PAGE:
It is deplorable that processors are using the crisis to undermine the agriculture industry. Those folk know that farmers are in a difficult situation and that many have to get rid of their stock. What are they doing? They use the crisis to keep the cost down, get the produce as cheaply as they can and make the farmers suffer. That is what is happening. If the processors and retailers expect an ongoing supply of high-quality produce, it is time they accepted responsibility for ensuring that the prices paid to producers are fair and reflect the current challenges.
Reduced margins as a result of falling prices has squeezed the agriculture industry to its very limits. This summer, we have witnessed milk prices falling to 21p per litre, pig producers losing £20 per pig, lamb prices at 25% less per head than this time last year and beef prices in Northern Ireland significantly less than those received by farmers in GB. Northern Ireland farmers consistently produce to the same high-quality standards and supply the same markets as those in GB, and that situation is totally unacceptable. Something must be done to alleviate that problem, otherwise the agriculture industry we are so proud of in Northern Ireland will not and cannot survive.
That brings us to the final and most important part of the motion which calls on the Minister to:
"acknowledge the crisis and to bring forward initiatives to alleviate the short-term financial pressures on farmers."
It is all very well calling for the Minister to take action, but what action can she take? There is a cash flow problem, and the Minister must take steps to alleviate that by advancing the single farm payment. When we look back at the single farm payment that was issued for 2011, we can see that the way that some farmers were treated was deplorable. Small farmers in West Tyrone did not get their farm inspection until January and were not paid their single farm payment until late August. Those people were on their knees awaiting that payment, and that process has to be speeded up. Pressure also has to be put on the retail sector, so that it realises the difficulties that are being faced. It is totally unacceptable for small shops to sell milk and bread at —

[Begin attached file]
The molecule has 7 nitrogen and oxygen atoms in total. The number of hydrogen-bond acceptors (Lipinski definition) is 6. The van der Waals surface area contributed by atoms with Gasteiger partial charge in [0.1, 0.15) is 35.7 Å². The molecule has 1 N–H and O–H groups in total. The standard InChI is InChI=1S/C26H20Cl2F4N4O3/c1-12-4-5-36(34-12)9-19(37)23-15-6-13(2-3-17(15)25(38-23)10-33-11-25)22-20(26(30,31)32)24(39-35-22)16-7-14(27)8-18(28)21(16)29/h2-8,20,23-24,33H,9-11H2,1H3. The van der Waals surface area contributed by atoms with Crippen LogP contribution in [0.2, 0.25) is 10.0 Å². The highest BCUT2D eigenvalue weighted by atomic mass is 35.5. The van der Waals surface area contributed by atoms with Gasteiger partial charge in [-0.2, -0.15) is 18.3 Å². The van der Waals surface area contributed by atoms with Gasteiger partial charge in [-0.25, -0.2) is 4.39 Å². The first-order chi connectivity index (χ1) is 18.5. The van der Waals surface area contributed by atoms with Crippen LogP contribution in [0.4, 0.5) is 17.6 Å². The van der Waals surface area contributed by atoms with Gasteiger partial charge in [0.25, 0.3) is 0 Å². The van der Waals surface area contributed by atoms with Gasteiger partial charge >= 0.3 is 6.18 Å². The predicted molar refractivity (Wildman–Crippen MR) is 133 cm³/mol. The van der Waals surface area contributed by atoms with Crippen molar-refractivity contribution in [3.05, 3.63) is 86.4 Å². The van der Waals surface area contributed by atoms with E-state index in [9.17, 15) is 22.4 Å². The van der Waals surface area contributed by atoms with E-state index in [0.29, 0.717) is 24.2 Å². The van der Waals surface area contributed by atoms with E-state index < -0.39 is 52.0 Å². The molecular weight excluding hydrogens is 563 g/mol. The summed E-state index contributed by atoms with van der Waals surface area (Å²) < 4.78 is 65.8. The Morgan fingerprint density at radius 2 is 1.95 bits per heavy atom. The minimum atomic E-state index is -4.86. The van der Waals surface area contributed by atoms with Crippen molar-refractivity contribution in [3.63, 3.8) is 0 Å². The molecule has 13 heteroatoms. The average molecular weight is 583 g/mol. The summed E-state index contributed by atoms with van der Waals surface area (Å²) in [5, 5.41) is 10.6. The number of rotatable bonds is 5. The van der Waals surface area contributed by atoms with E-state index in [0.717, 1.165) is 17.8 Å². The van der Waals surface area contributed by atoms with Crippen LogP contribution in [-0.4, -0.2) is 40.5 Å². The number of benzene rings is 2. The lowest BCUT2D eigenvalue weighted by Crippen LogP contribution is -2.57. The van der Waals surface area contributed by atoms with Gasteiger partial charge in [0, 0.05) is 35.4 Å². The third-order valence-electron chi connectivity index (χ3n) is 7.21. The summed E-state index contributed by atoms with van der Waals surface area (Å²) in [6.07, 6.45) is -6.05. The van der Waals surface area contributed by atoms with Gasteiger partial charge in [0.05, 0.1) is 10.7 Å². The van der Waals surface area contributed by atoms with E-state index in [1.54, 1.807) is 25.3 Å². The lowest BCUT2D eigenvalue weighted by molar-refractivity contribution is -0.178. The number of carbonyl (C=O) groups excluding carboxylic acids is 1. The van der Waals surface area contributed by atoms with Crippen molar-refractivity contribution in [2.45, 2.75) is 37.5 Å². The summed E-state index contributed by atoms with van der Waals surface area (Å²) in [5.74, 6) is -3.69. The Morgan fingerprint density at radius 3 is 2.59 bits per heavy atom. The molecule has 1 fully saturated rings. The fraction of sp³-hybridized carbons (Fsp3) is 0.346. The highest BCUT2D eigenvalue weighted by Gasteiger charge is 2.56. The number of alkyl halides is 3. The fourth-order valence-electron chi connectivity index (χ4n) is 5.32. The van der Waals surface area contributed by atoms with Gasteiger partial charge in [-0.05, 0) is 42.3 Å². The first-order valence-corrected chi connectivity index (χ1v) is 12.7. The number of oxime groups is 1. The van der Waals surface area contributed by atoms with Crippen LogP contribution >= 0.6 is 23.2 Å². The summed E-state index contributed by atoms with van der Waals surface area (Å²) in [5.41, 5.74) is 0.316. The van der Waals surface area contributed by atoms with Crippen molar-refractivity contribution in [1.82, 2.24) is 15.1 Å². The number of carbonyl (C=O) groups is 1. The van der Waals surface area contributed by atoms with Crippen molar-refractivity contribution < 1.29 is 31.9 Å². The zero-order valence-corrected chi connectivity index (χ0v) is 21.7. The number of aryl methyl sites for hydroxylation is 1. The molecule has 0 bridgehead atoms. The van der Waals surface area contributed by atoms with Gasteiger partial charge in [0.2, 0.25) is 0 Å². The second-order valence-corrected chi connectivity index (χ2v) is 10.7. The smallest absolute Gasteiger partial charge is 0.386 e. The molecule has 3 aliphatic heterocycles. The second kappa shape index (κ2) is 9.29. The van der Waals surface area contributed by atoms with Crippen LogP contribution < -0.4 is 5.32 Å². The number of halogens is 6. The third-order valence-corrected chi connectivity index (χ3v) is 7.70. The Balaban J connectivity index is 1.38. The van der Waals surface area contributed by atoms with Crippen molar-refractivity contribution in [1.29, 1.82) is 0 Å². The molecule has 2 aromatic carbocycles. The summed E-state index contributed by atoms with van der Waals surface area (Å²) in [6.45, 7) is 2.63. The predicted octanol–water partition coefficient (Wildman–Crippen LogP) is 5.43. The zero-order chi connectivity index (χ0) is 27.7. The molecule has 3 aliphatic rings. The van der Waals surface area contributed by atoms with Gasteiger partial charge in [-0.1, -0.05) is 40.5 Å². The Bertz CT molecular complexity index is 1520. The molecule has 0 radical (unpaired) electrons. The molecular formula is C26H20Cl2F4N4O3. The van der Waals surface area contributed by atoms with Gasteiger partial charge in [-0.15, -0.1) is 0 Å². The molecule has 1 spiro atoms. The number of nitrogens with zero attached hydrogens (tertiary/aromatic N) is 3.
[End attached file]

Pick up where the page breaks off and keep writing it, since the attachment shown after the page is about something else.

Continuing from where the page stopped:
Mr Frew: I thank the Member for giving way. I agree with what he says about the practical measures the Department can take that are not being seen to happen at the moment, which include advance payments. However, even if we cannot do that this year, will the Minister give us a timetable for when that will occur? Also, can the cap on farm modernisation schemes be lifted so that businesses can advance in a more productive manner?
Mr Buchanan: Thank you. I trust that the Minister will take that point and bring answers forward in due course.
Small, independent shops need to work with the farming community. It is totally unacceptable that small shops are selling milk and bread as a loss-leader just to attract people in while the farming community is on its knees because of this situation. The Minister also needs to work with the banks. There has to be more flexibility there so that they can continue to work with the farming community as they did prior to the crisis we find ourselves in.
Mr Deputy Speaker: The Member will bring his remarks to a close.
Mr Buchanan: I look forward to the Minister bringing something positive to the Assembly —
Mr Deputy Speaker: The Member's time is up.
Mr Buchanan: — and letting us know exactly what steps she intends to take.
Mr Swann: I often rise in this place when we debate Committee motions. Those debates usually end up with Committee members talking to themselves, reading from the same briefing packs and quoting the same statistics at each other in an endless monotone. I am glad that every Member who has spoken to date has brought forward real and personal experiences, either from their constituency office or their personal involvement.